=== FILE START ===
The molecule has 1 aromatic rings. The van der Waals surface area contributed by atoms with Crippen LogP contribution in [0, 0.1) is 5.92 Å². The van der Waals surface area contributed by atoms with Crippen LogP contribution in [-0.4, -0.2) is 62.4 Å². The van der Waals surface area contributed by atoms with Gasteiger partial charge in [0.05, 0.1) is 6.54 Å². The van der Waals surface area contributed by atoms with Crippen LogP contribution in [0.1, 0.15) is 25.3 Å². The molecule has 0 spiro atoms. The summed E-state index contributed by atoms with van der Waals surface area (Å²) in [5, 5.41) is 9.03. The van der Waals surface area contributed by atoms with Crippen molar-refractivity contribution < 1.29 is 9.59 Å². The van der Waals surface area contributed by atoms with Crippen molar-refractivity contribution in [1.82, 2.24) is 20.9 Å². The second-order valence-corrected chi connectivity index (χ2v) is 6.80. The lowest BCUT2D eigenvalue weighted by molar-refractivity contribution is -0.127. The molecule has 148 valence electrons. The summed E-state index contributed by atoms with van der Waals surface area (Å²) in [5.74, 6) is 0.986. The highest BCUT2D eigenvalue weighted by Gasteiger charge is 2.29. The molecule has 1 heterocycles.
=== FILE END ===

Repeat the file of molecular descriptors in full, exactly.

The molecule has 1 aromatic rings. The van der Waals surface area contributed by atoms with Crippen LogP contribution in [0, 0.1) is 5.92 Å². The van der Waals surface area contributed by atoms with Crippen LogP contribution in [-0.4, -0.2) is 62.4 Å². The van der Waals surface area contributed by atoms with Gasteiger partial charge in [0.05, 0.1) is 6.54 Å². The van der Waals surface area contributed by atoms with Crippen LogP contribution in [0.1, 0.15) is 25.3 Å². The molecule has 0 spiro atoms. The summed E-state index contributed by atoms with van der Waals surface area (Å²) in [5, 5.41) is 9.03. The van der Waals surface area contributed by atoms with Crippen molar-refractivity contribution < 1.29 is 9.59 Å². The van der Waals surface area contributed by atoms with Crippen molar-refractivity contribution in [1.82, 2.24) is 20.9 Å². The second-order valence-corrected chi connectivity index (χ2v) is 6.80. The lowest BCUT2D eigenvalue weighted by molar-refractivity contribution is -0.127. The molecule has 148 valence electrons. The summed E-state index contributed by atoms with van der Waals surface area (Å²) in [5.74, 6) is 0.986. The highest BCUT2D eigenvalue weighted by Gasteiger charge is 2.29. The molecule has 1 heterocycles.